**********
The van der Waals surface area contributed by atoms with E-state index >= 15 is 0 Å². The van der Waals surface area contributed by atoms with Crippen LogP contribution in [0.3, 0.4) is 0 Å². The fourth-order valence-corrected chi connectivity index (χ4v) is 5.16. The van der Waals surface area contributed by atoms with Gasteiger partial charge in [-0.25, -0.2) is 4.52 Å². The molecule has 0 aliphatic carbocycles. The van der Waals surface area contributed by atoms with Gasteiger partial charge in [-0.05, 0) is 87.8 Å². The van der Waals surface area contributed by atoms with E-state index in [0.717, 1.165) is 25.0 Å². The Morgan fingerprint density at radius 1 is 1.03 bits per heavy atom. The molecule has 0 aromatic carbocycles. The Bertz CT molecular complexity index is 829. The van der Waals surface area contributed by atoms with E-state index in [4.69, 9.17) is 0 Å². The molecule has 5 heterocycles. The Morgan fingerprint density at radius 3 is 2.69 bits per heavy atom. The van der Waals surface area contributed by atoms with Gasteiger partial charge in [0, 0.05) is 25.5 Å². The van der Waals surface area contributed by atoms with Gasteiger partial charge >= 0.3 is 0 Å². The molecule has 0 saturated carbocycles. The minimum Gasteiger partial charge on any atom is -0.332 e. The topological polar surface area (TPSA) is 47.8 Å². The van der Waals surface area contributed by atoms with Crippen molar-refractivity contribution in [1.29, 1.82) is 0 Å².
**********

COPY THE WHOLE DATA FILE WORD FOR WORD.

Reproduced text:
The van der Waals surface area contributed by atoms with E-state index >= 15 is 0 Å². The van der Waals surface area contributed by atoms with Crippen LogP contribution in [0.3, 0.4) is 0 Å². The fourth-order valence-corrected chi connectivity index (χ4v) is 5.16. The van der Waals surface area contributed by atoms with Gasteiger partial charge in [-0.25, -0.2) is 4.52 Å². The molecule has 0 aliphatic carbocycles. The van der Waals surface area contributed by atoms with Gasteiger partial charge in [-0.05, 0) is 87.8 Å². The van der Waals surface area contributed by atoms with E-state index in [0.717, 1.165) is 25.0 Å². The Morgan fingerprint density at radius 1 is 1.03 bits per heavy atom. The molecule has 0 aromatic carbocycles. The Bertz CT molecular complexity index is 829. The van der Waals surface area contributed by atoms with E-state index in [4.69, 9.17) is 0 Å². The molecule has 5 heterocycles. The Morgan fingerprint density at radius 3 is 2.69 bits per heavy atom. The van der Waals surface area contributed by atoms with Gasteiger partial charge in [0, 0.05) is 25.5 Å². The van der Waals surface area contributed by atoms with Gasteiger partial charge >= 0.3 is 0 Å². The molecule has 0 saturated carbocycles. The minimum Gasteiger partial charge on any atom is -0.332 e. The topological polar surface area (TPSA) is 47.8 Å². The van der Waals surface area contributed by atoms with Crippen molar-refractivity contribution in [1.29, 1.82) is 0 Å².